It's funny, the power in email.
A couple of weeks ago, I got a generic email from the good folks at Domino's Pizza. Usually, I dismiss such email as spam or consumer advertising, but this one said that for one month, anyone could watch their staff make pizzas via live video feed at one of their Utah stores. My kids love finding out how things are made and were thrilled to see pizzas being made in real time. Whenever we popped in around the lunch and dinner hours, we got to see a lot of action in that pizza kitchen! In some ways, it was even better than a documentary.
All that live action made us feel like we needed our own pizzeria, of course.
When my girls were like toddler-little, they loved playing kitchen and cooking and making meals for their dolls. As they got older, they gravitated towards the commercial aspect of the food-and-beverage pretend play scenarios - it was all restaurants and cafes and delis and shops and online orders and delivery services. It had to involve money, packaging, marketing, advertising, order chits, inventory, special promotions and customers. And display windows. Oh, the displays were the most important. They had to be pretty so the customers would come, they said.
A pizzeria, therefore, was perfect.
I made them some felt pizzas - not the slice-apart kind, but the bulk-risen lumps-of-dough kind. Ours were 12".
Incidentally, these pizzas make perfect indoor frisbees. Actually, outdoors, too. I know because the girls tried them as such.
Instead of a brand-new pizza dough tutorial, I'm reposting photos from an earlier cookie tutorial here. Different size, but identical method.
The only additional feature is a row of topstitching about an inch from the edge, to create a crust rim.
The sauce was just blood red felt circles.
We cut cardboard circles for trays.
Then came the toppings.
All felt. All hand-cut. Took less time than it looks.
Especially the cheese -
see? Just run the rotary cutter over it in narrow lines.
The kids were incredulous when I asked them if they preferred shredded cheese or one big circle of melted cheese. Mom! Obviously! As if there were any doubt as to the answer!
Veggies - peppers, mushrooms, olives, pineapple:
Meats: pepperoni, sausage, Canadian bacon (we just call it ham):
I'm still in conference with the kids over whether or not to treat the felt toppings (except the cheese) with Stiffy. I think that Stiffy would prolong their play-life but the girls like them soft and floppy.
Here's the Deluxe aka Supreme aka The Works, made by Emily:
And here's a fun slideshow of it being put together:
Ah, felt food. Nothing better, right?
Unless it's felt food with cardboard.
Cardboard, as we all know, makes everything better.
Do you remember the Good Cardboard I got in this post?
It became nine pizza boxes.
so the girls could design their own brand and logo (welcome to The Magic Pizza Cafe):
All those toppings were a lot to write down each time a customer called, so we made order forms for checking off:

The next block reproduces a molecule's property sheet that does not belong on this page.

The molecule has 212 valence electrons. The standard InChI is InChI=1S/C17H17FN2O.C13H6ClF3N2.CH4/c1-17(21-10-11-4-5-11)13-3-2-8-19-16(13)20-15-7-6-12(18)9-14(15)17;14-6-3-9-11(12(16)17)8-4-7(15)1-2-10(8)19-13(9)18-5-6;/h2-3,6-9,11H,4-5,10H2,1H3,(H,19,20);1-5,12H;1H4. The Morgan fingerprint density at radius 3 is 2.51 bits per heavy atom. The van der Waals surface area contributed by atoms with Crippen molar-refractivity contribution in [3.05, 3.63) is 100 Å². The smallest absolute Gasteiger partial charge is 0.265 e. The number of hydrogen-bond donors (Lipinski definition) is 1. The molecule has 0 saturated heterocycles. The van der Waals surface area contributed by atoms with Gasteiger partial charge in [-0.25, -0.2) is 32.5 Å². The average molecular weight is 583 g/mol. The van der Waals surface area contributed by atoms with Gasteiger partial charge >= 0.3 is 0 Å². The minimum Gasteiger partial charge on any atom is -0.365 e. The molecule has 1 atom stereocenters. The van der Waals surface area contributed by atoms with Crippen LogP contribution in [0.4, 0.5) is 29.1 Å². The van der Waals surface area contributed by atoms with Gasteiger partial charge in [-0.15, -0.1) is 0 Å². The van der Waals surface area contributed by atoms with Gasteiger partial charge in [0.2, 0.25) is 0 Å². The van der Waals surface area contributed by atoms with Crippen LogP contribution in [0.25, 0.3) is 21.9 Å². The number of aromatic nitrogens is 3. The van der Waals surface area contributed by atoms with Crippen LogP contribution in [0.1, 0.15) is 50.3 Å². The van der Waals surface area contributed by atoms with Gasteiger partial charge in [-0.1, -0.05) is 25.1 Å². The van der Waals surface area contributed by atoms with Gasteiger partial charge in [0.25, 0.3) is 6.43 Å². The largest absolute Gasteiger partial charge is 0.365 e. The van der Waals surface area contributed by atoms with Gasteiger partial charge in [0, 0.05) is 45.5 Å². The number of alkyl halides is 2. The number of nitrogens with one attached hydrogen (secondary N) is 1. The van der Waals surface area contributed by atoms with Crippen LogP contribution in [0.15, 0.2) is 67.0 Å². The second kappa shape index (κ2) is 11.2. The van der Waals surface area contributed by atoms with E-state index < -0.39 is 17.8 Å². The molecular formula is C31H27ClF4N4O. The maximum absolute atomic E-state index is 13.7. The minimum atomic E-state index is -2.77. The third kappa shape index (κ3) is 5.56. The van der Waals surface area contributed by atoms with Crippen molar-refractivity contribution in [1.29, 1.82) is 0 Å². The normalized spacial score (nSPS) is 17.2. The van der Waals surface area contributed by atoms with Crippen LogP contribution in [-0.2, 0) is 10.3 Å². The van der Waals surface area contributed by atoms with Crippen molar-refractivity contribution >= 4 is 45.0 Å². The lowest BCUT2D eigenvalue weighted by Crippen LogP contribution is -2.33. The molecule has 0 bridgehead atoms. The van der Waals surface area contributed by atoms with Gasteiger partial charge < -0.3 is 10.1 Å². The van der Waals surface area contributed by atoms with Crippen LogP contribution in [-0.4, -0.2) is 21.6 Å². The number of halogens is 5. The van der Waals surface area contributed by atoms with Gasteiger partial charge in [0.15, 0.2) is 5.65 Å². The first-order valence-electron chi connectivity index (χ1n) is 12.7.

Totally, unrelated, I bought a pack of 10 plastic ramekin-type containers at the dollar store the other day,
and the girls hijacked them for dipping sauce freebies:
Here are some pizza variations the girls created -
And just as proof that it wasn't just me, a boring adult, directing, here is a picture drawn by Kate. It's a Small Pizza For Bunny. She even found a small pizza box to put it in. Apparently, 12" pizzas are no good for lovies because they're too huge.
I got the point.
So yes, Magic Pizza Cafe pizzas now come in two sizes- human and lovie:
"We need an oven," the kids then told me.
Okay. I have spare cardboard, anyway.
Here's a short section of pool noodle, wrapped with flannel
with a random plastic stick shoved in the bore.
with a random plastic stick shoved in the bore.
And here's a cardboard box with a hole cut out of one end
for that pool-noodle thing to rest in.
Then a second pool-noodle thing is installed within an identical hole at the other end of a row of cardboard boxes.
Then some more flannel - a long strip of it, is looped around those two pool noodle things (which, if you've guessed by now, are rollers) to make a conveyer belt. Note that the flannel- both on the rollers and as the belt itself - is essential for good traction. You could use any fabric that has a slight pile to it, so it "catches" as it moves over the rollers.
and you put your pizza on one end and convey it to the other.
But that's just the conveyer belt. I'd always wanted to make one because it's such a versatile toy for the kids. I mean, it can be a library chute, a baggage carousel, a treadmill or travelator for dolls, a supermarket checkout ...
and an oven:
All it needed was a hood. We made ours detachable so the conveyer belt can be used on its own.
The hood slides in and out of a big slot at the back of the conveyer belt.
We stuck a string of battery-operated LEDs in it and lined it with foil for better reflectivity.
Indoors, it's quite realistic.
Here's the pizza in the oven, trundling along the belt, getting all hot and cooked.
Want to see the oven in action?
Here it is without the hood:
It was a very windy day on the deck yesterday!
And here it is with the hood on
and Emily turning the back roller
(check out the crank spookily moving all by itself).
Loads of fun.
The girls have been playing pizzeria every day since we made it.
And to think it all started with an email that I almost deleted without even reading.
I guess you never know where inspiration lurks, huh?